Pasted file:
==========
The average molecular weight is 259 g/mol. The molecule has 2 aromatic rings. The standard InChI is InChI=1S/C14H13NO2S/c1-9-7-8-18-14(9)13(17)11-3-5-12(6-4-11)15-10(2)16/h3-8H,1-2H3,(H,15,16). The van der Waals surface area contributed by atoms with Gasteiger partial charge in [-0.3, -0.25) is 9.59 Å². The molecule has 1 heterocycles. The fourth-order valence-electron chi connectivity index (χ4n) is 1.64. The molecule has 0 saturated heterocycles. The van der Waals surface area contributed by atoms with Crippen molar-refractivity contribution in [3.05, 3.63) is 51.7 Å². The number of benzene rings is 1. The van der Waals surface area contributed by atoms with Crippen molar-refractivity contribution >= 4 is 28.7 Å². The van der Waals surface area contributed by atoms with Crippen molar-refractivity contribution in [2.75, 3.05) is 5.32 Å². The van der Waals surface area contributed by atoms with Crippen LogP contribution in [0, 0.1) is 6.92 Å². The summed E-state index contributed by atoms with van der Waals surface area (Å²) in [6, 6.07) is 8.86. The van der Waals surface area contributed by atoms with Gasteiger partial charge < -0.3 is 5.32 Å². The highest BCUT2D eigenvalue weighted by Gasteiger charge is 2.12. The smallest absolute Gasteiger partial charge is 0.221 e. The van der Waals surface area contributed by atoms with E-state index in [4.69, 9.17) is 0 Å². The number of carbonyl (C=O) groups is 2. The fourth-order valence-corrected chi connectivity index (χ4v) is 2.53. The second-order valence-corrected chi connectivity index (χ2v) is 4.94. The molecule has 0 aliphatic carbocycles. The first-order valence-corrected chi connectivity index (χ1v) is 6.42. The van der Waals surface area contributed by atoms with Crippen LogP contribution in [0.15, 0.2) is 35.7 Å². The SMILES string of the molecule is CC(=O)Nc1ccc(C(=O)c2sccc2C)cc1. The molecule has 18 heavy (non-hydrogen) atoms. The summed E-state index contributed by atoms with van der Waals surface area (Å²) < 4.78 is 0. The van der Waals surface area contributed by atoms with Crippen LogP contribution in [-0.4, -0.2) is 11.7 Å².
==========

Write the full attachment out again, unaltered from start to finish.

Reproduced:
The average molecular weight is 259 g/mol. The molecule has 2 aromatic rings. The standard InChI is InChI=1S/C14H13NO2S/c1-9-7-8-18-14(9)13(17)11-3-5-12(6-4-11)15-10(2)16/h3-8H,1-2H3,(H,15,16). The van der Waals surface area contributed by atoms with Gasteiger partial charge in [-0.3, -0.25) is 9.59 Å². The molecule has 1 heterocycles. The fourth-order valence-electron chi connectivity index (χ4n) is 1.64. The molecule has 0 saturated heterocycles. The van der Waals surface area contributed by atoms with Crippen molar-refractivity contribution in [3.05, 3.63) is 51.7 Å². The number of benzene rings is 1. The van der Waals surface area contributed by atoms with Crippen molar-refractivity contribution >= 4 is 28.7 Å². The van der Waals surface area contributed by atoms with Crippen molar-refractivity contribution in [2.75, 3.05) is 5.32 Å². The van der Waals surface area contributed by atoms with Crippen LogP contribution in [0, 0.1) is 6.92 Å². The summed E-state index contributed by atoms with van der Waals surface area (Å²) in [6, 6.07) is 8.86. The van der Waals surface area contributed by atoms with Gasteiger partial charge < -0.3 is 5.32 Å². The highest BCUT2D eigenvalue weighted by Gasteiger charge is 2.12. The smallest absolute Gasteiger partial charge is 0.221 e. The van der Waals surface area contributed by atoms with E-state index in [4.69, 9.17) is 0 Å². The number of carbonyl (C=O) groups is 2. The fourth-order valence-corrected chi connectivity index (χ4v) is 2.53. The second-order valence-corrected chi connectivity index (χ2v) is 4.94. The molecule has 0 aliphatic carbocycles. The first-order valence-corrected chi connectivity index (χ1v) is 6.42. The van der Waals surface area contributed by atoms with Crippen LogP contribution in [0.15, 0.2) is 35.7 Å². The SMILES string of the molecule is CC(=O)Nc1ccc(C(=O)c2sccc2C)cc1. The molecule has 18 heavy (non-hydrogen) atoms. The summed E-state index contributed by atoms with van der Waals surface area (Å²) < 4.78 is 0. The van der Waals surface area contributed by atoms with Crippen LogP contribution in [-0.4, -0.2) is 11.7 Å².